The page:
Hi all! This is hmx-weekly, a list of what I’m enjoying, pondering, or working on. We’ve come full circle and finished the first year of this. Thank you for staying with me, thank you for all the feedback. In the next months there might be some changes. I might even have to change the domain. Turns out the harvard medical school created a online platform using hmx as their abbreviation. Not sure if I want to mess with them. More on that later. For now though, enjoy.
What motivates us to work? Contrary to conventional wisdom, it isn’t just money. But it’s not exactly joy either. It seems that most of us thrive by making constant progress and feeling a sense of purpose. Behavioral economist Dan Ariely presents two eye-opening experiments that reveal our unexpected and nuanced attitudes toward meaning in our work.
I’m getting (deeper) into “systems-thinking” and constructivism. Tough matter. This video gives an easy introduction. Problems aren’t. They are declared. It’s not a matter of objective criteria, but subjective – maybe even collective – evaluatation. We agree there is a problem, therefore it is.
The Dickens Process is a tool to (hopefully) get rid of limiting beliefs. Asks for some reflection. Beliefs play a big role. Psychology keeps revealing certain mechanics. Turns out beliefs play a big role in the effects of actual stress, and even – in part – determines the capacities for willpower.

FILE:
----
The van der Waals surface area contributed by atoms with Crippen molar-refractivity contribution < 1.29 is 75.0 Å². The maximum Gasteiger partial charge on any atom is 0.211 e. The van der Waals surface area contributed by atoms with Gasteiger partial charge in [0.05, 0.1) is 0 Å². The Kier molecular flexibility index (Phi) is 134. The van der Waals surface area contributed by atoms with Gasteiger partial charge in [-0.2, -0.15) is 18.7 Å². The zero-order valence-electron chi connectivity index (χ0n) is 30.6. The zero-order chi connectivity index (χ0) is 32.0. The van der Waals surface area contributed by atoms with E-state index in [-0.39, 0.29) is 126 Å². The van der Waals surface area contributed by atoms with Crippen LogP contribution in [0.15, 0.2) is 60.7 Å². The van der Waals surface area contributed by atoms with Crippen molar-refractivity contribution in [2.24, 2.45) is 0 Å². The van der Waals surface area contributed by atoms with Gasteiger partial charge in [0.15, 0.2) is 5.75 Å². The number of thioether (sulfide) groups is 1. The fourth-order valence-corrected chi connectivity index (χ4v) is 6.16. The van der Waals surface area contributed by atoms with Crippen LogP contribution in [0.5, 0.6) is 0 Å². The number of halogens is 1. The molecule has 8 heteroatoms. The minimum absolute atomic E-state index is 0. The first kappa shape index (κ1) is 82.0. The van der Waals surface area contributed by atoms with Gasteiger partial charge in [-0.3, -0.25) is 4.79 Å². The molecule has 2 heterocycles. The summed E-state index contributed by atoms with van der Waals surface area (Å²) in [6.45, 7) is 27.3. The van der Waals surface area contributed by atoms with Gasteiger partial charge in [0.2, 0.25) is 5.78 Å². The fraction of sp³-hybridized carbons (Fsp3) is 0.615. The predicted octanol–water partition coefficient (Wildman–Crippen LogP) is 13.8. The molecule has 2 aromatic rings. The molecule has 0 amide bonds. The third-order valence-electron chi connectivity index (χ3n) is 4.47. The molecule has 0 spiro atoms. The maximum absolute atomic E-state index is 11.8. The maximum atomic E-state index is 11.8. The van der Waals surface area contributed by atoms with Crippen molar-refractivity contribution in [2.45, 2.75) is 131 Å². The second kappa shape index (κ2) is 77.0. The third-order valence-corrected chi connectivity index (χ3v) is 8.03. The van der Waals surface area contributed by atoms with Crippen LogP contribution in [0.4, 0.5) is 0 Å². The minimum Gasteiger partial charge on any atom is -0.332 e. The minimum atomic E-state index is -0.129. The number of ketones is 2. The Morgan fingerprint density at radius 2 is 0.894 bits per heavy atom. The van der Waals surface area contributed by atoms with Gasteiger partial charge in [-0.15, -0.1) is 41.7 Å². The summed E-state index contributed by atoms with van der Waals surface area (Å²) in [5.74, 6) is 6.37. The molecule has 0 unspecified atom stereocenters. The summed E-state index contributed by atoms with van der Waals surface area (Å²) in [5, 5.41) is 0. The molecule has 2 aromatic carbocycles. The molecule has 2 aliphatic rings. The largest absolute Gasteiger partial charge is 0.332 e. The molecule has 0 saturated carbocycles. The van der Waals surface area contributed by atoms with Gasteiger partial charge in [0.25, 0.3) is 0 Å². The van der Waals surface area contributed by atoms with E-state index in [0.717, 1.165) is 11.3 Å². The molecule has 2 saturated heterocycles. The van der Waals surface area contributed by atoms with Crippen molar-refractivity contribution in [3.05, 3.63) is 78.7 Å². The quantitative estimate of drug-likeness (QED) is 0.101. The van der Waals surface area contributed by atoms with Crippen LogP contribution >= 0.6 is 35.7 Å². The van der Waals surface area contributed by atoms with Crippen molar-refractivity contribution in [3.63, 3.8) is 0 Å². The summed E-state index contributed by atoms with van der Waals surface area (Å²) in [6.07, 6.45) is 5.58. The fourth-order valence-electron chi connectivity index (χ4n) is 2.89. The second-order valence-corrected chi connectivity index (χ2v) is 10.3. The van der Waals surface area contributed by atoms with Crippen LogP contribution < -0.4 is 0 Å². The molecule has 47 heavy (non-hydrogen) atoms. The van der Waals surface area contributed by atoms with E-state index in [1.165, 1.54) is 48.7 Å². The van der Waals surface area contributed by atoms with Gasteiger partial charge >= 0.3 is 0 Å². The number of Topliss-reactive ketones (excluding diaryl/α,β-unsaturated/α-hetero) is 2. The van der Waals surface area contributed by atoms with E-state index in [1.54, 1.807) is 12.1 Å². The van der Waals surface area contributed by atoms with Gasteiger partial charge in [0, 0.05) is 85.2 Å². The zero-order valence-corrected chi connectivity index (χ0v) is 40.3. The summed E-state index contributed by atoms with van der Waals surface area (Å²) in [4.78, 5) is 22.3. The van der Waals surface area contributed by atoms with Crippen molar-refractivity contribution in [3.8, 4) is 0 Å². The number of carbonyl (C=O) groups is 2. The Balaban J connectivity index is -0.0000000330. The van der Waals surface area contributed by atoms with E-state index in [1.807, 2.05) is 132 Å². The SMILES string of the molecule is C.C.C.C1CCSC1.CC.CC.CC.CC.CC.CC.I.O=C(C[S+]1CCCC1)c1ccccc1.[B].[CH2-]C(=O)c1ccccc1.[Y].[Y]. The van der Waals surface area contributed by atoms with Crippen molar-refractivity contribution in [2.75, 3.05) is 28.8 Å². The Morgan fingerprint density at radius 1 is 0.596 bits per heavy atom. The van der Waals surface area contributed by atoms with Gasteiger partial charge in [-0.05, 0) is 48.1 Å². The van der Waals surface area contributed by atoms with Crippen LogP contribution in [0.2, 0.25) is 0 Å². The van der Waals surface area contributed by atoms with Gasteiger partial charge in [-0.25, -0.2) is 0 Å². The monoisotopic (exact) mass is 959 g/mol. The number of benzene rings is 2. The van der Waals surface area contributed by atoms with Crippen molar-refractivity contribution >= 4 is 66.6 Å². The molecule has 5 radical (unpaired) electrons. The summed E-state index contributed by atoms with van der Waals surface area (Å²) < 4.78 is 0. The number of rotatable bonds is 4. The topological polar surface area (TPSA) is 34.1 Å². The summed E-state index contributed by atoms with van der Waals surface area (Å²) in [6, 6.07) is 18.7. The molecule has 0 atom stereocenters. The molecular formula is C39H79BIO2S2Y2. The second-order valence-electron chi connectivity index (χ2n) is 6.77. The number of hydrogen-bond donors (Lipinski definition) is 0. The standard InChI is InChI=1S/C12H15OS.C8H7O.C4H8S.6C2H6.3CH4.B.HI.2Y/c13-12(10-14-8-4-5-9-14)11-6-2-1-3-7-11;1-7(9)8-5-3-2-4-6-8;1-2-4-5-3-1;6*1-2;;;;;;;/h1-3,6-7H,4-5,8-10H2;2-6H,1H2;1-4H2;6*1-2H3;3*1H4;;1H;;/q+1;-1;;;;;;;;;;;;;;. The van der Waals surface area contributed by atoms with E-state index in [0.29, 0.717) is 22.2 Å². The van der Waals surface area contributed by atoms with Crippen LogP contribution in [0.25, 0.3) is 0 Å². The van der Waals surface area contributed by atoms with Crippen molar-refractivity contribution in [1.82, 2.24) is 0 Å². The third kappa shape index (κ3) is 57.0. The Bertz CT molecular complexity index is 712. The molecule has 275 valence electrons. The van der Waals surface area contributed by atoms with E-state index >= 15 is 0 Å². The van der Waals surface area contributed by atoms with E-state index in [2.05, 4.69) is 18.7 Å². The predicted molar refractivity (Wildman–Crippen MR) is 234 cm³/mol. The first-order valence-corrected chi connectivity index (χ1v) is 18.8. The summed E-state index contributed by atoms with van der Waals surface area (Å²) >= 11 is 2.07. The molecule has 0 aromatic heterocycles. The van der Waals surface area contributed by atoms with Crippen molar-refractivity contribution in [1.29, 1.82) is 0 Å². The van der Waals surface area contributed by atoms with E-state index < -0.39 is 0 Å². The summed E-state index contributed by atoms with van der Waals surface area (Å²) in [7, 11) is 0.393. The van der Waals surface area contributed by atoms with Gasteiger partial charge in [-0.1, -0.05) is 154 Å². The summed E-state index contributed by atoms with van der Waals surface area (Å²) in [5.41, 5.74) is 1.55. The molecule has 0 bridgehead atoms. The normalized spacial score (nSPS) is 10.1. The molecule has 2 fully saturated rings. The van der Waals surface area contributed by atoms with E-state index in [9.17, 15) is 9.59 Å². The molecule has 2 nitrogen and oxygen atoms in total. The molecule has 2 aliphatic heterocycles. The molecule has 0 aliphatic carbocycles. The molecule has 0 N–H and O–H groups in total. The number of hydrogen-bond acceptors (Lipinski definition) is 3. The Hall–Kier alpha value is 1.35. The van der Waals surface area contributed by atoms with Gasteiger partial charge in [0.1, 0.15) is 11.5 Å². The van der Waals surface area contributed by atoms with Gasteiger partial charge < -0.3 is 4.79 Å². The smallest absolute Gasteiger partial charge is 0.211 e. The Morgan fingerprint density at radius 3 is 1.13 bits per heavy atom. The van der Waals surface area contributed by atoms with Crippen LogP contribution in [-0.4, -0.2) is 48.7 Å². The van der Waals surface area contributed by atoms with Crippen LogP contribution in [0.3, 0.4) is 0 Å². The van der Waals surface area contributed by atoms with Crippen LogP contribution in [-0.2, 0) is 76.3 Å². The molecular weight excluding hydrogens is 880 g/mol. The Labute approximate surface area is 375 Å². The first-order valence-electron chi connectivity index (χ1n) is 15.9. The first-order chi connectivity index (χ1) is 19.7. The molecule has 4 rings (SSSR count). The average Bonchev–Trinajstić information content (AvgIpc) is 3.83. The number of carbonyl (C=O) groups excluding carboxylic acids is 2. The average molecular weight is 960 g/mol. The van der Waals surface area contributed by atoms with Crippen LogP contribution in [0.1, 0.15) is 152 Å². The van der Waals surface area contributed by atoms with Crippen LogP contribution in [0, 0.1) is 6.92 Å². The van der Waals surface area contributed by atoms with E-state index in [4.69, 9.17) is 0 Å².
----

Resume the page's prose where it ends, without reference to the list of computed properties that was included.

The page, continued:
What are our screens and devices doing to us? Psychologist Adam Alter studies how much time screens steal from us and how they’re getting away with it. He shares why all those hours you spend staring at your smartphone, tablet or computer might be making you miserable — and what you can do about it.
I love stir-fries. But my repertoire consisted of one recipe. Now it’s two. The coconut curry stir-fry is great. That sauce alone is great. The article has 9 more recipes.
Typically when we have an unpleasant experience, we react in one of three ways: by piling on the judgment; by numbing ourselves to our feelings; or by focusing our attention elsewhere. […] We’re resisting the rawness and unpleasantness of the feeling by withdrawing from the present moment. […] Victor Frankel writes, “Between the stimulus and the response there is a space, and in this space lies our power and our freedom.” Allowing creates a space that enables us to see more deeply into our own being, which, in turn, awakens our caring and helps us make wiser choices in life.
Reject credit. Embrace blame. We no longer live in an industrial economy. We’re living in a connection ecnomoy. Only connection creates value. Nobody would be able to create even a stupid computer mouse without connecting in teams.
This is a Harvard Business Review Classic, and that for a good reason. According to Peter Drucker knowledge work demands of each of us to act like a CEO. Managing oneself becomes more and more critical. For Drucker a big part of managing oneself lies in answering the following questions: What are my strengths? How do I perform? How do I learn? What are my values? What can I contribute? Where do I belong?
Personal effectiveness is determined by the fit between strengths and context, values of the organization and personal values, and so on. According to Drucker it is on us the identify and communicate these points.
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